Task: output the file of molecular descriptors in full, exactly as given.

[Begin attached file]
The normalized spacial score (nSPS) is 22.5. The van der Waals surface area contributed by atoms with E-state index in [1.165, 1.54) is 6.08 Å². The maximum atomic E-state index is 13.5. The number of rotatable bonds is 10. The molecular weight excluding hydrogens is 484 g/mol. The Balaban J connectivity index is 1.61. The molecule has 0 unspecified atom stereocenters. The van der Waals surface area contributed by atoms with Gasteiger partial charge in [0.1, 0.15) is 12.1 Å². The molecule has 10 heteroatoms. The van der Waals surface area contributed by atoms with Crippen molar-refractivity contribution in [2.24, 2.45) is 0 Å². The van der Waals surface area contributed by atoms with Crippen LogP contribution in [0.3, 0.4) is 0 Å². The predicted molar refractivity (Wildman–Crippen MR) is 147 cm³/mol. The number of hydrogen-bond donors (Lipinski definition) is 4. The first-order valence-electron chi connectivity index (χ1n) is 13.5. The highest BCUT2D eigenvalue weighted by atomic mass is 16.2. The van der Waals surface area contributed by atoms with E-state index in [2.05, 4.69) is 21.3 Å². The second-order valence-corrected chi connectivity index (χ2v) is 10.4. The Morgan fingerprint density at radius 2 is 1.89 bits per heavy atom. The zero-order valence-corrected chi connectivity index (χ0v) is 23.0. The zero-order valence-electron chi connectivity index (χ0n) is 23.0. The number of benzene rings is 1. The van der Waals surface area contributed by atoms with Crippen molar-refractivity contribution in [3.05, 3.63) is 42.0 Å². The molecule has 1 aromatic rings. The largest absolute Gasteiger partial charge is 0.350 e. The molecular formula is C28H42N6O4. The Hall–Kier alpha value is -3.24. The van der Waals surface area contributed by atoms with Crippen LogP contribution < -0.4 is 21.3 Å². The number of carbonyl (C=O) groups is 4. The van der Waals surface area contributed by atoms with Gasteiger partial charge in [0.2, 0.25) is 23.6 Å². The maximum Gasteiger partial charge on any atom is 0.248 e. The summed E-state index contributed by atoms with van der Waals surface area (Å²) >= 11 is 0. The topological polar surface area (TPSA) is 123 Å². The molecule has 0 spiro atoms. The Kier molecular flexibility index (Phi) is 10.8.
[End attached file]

The normalized spacial score (nSPS) is 22.5. The van der Waals surface area contributed by atoms with E-state index in [1.165, 1.54) is 6.08 Å². The maximum atomic E-state index is 13.5. The number of rotatable bonds is 10. The molecular weight excluding hydrogens is 484 g/mol. The Balaban J connectivity index is 1.61. The molecule has 0 unspecified atom stereocenters. The van der Waals surface area contributed by atoms with Gasteiger partial charge in [0.1, 0.15) is 12.1 Å². The molecule has 10 heteroatoms. The van der Waals surface area contributed by atoms with Crippen molar-refractivity contribution in [2.24, 2.45) is 0 Å². The van der Waals surface area contributed by atoms with Crippen LogP contribution in [0.3, 0.4) is 0 Å². The predicted molar refractivity (Wildman–Crippen MR) is 147 cm³/mol. The number of hydrogen-bond donors (Lipinski definition) is 4. The first-order valence-electron chi connectivity index (χ1n) is 13.5. The highest BCUT2D eigenvalue weighted by atomic mass is 16.2. The van der Waals surface area contributed by atoms with E-state index in [2.05, 4.69) is 21.3 Å². The second-order valence-corrected chi connectivity index (χ2v) is 10.4. The Morgan fingerprint density at radius 2 is 1.89 bits per heavy atom. The zero-order valence-corrected chi connectivity index (χ0v) is 23.0. The zero-order valence-electron chi connectivity index (χ0n) is 23.0. The number of benzene rings is 1. The van der Waals surface area contributed by atoms with Crippen molar-refractivity contribution in [3.05, 3.63) is 42.0 Å². The molecule has 1 aromatic rings. The largest absolute Gasteiger partial charge is 0.350 e. The molecular formula is C28H42N6O4. The Hall–Kier alpha value is -3.24. The van der Waals surface area contributed by atoms with Crippen LogP contribution < -0.4 is 21.3 Å². The number of carbonyl (C=O) groups is 4. The van der Waals surface area contributed by atoms with Gasteiger partial charge in [0.2, 0.25) is 23.6 Å². The maximum Gasteiger partial charge on any atom is 0.248 e. The summed E-state index contributed by atoms with van der Waals surface area (Å²) >= 11 is 0. The topological polar surface area (TPSA) is 123 Å². The molecule has 0 spiro atoms. The Kier molecular flexibility index (Phi) is 10.8.